Followers of this blog may have noticed that every four days or so I post an ad for my book How Stories Really Work.
I do this in order to generate a little income from sales, of course, but also because I firmly believe that the book contains some precepts which every author or aspiring author needs to know — not just because I’d like them to find out by buying my book (they won’t read about these things anywhere else), but because everyone writing or attempting to write a piece of fiction, whether that be a short story, a novel, a play, a film screenplay or even a poem, is working with these principles anyway, knowingly or unknowingly, and, by learning more about them, can learn to do a better job.
I can almost guarantee that anyone who reads How Stories Really Work will end up with a transformed view of anything that they read or see — whether that be a short tale, a longer story, a sequence of novels, a film or a play — primarily because the book effectively ‘X-rays’ fiction as a whole and finds out what is going on inside it in a way that no other book does or has ever done.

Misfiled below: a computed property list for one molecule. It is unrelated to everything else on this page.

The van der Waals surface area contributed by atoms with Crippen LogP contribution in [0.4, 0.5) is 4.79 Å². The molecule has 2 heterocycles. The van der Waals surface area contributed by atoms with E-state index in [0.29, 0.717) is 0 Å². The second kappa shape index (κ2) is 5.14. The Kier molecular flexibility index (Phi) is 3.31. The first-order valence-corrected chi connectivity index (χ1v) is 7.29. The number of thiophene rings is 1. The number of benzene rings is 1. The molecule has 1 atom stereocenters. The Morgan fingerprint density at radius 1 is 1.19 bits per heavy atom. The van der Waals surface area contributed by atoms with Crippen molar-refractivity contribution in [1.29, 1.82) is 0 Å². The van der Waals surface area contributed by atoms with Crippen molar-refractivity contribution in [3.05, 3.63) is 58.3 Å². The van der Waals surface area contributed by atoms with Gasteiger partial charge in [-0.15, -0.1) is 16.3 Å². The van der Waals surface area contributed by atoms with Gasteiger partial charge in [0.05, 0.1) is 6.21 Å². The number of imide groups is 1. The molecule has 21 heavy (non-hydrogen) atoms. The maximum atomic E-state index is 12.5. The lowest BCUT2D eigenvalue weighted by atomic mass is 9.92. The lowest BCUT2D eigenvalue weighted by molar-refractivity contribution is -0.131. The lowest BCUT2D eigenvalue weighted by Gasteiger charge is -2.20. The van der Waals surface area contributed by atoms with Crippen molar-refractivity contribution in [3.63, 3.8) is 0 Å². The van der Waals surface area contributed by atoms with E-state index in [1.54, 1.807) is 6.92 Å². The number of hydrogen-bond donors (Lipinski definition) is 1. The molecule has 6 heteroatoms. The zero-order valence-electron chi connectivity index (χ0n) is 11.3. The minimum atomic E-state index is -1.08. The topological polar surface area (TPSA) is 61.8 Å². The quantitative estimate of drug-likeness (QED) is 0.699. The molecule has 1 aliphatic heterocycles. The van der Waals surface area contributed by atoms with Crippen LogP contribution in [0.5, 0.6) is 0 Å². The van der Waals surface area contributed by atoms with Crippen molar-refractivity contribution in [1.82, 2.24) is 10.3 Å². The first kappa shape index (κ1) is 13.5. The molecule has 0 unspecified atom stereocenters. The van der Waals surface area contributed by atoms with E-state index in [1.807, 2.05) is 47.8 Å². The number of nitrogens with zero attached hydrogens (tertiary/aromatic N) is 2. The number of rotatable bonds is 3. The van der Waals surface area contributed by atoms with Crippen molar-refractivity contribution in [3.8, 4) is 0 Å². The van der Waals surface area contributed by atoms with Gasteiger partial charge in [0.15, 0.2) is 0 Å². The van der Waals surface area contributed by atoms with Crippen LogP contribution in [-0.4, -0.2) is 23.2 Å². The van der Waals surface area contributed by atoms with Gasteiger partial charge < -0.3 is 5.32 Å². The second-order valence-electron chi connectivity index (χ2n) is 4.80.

I’m saying this not as another ad for the book, but to make another point: currently, How Stories Really Work is being serialised in the pages of the Inner Circle Writers’ Magazine, beginning with issue # 16 back in June. This means that the text is accompanied by never-before-seen full-colour illustrations and diagrams, which add a whole new dimension to what it could accomplish for you as a writer. And the reason I’m making this point now is that in the forthcoming issue # 19 the most important chapter in the book will appear.
So you can buy the book, or you can enjoy its illustrated serialisation in the magazine by subscribing here (in which case you get the added benefits of stories, articles, artwork, free gifts and all the rest of the goodies that come with the magazine). However you do it, I urge you to reach out and make contact with what readers have been giving five stars now for over four years and which has transformed many a new story, quite apart from ensuring the success of every classic piece of fiction ever written.